- Disease identification, preclinical in vitro or “guinea pig testing,” clinical trials, and government agency approval before they get around to selling a drug;
- A clinical trial involves three phases:
- Phase 1: small studies designed to find a safe dose for the “drug candidate” and determine how it might affect humans;
- Phase 2: studies that may include 100 or more patients and focus on safety, short-term side effects, and determining the optimal dose for the drug;
- Phase 3: larger studies that can include hundreds or even thousands of patients and focus on how effectively an experimental drug treats a target disease and how safe it is (including discovering the drug, testing it, and all other phases). A drug can fail at any time, but the fact that there are so many regulated phases allows us to mitigate the risk.
This is a long and risky path, but one with a huge economic return. Moreover, the goal of a VC fund is not to follow the drug along its entire path from preclinical testing through phase 3, but to concentrate and focus on one phase at a time.
Why do investments focus on early versus late stage?
If you invest at a later stage the risk is lower, but the return will be lower as well.
Those who enter an earlier phase, instead, take a greater risk (we are talking about a product still in the preclinical testing phase, with experiments still being performed on animals and not on humans). This risk, however, is compensated when you go beyond this phase because the return will certainly be greater.
What role do research and universities play in Italy? How do you explain the lower number of patents?
As evidenced by the data, Europe is a great promoter of science but struggles to make it a commercial product. According to a 2019 Nature report, in the biomedical scenario, Italy was second in scientific production but seventh in patent filings. First, this can be attributed to a problem of culture: the academy rewards publication more than the translatability of scientific results.
Second, it is undeniable that biotech arrived late in our country. Many Scientific Hospitalization and Treatment Institutes have excellent research centers, but there is a lack of knowledge about product development, technologies, and the reality of startups. Specific offices should be set up to support researchers in pursuing their scientific ideas.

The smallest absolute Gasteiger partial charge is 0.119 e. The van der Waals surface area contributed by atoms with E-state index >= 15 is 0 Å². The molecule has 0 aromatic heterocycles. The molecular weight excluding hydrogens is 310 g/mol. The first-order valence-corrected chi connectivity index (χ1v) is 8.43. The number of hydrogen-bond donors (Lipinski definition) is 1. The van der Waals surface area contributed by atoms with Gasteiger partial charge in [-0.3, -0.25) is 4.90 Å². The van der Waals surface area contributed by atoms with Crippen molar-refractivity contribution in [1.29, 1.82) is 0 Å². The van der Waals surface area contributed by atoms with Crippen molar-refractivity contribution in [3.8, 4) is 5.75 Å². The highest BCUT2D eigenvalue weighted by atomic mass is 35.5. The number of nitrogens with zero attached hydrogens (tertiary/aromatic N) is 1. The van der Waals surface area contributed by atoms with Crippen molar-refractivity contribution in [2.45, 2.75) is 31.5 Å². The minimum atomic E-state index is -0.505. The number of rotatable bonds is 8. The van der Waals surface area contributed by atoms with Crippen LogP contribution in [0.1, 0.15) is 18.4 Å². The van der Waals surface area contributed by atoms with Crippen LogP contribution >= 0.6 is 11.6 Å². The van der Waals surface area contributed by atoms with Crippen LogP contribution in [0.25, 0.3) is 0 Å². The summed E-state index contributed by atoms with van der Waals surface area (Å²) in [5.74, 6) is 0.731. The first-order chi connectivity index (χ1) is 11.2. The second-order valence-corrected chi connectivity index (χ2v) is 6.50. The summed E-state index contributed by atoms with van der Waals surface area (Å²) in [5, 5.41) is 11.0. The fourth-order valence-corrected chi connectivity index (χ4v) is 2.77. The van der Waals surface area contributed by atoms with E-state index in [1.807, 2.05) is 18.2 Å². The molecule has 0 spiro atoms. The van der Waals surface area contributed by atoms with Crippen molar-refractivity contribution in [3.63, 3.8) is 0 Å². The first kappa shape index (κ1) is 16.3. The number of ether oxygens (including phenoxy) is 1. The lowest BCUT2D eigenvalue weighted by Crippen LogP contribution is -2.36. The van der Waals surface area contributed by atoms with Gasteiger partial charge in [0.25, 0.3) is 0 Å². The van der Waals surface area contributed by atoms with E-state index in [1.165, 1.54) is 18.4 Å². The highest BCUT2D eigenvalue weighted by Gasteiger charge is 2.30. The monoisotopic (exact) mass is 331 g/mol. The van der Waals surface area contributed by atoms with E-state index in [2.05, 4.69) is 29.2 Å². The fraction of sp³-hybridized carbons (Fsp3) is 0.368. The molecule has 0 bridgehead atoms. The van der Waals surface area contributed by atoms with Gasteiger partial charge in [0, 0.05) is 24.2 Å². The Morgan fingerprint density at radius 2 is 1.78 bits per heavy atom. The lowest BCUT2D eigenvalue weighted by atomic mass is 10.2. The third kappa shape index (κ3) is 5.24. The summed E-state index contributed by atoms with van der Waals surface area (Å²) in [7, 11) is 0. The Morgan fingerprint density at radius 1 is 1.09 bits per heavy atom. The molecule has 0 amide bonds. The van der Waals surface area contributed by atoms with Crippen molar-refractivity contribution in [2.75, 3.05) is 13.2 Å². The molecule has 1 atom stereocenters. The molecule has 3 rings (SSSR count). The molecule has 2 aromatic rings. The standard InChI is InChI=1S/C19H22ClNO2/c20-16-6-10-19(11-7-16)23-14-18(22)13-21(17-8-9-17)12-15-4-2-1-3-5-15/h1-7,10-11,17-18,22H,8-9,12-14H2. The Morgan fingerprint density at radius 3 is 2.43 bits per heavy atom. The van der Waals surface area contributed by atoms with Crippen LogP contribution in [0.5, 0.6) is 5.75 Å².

What is unusual about investments in this sector?
There is no secret to success in this industry. However, there are critical issues that, if not mitigated, can lead to failure:
1) Patent ownership is critical. No investor will choose to invest where there is no ownership, which is why it is important at the outset to beware of public statements that may hinder the possibility of filing a patent;
2) Where there is a plurality of shareholders it is necessary to unite and dialogue with potential investors in a single voice;
3) A VC fund may play an active role depending on the structure of the entity in which it is investing. Often the VC fund has to do a lot of company building and even devise a business plan, since not all entities take this aspect into account. And this aspect turns out to be as important as the scientific side;
4) Each VC Fund has its own set of rules, so those looking for investors should study their options at the outset.
What lies ahead in the next few years?
There has been an explosion in the raising of capital now ready to invest in innovation.
The Covid-19 pandemic taught us the importance of the medical/pharmaceutical sector and how much more needs to be done in the treatment of certain diseases. Also, the regulatory process has changed, and it will never go back to the way it was: there are new ways to develop drugs, procedures that we need to speed up, and medical problems beyond Covid-19 that we have to take care of.
Indeed, in addition to the value of the returns on these investments, don’t forget that investing in this area has direct benefits for people: it can save people’s lives.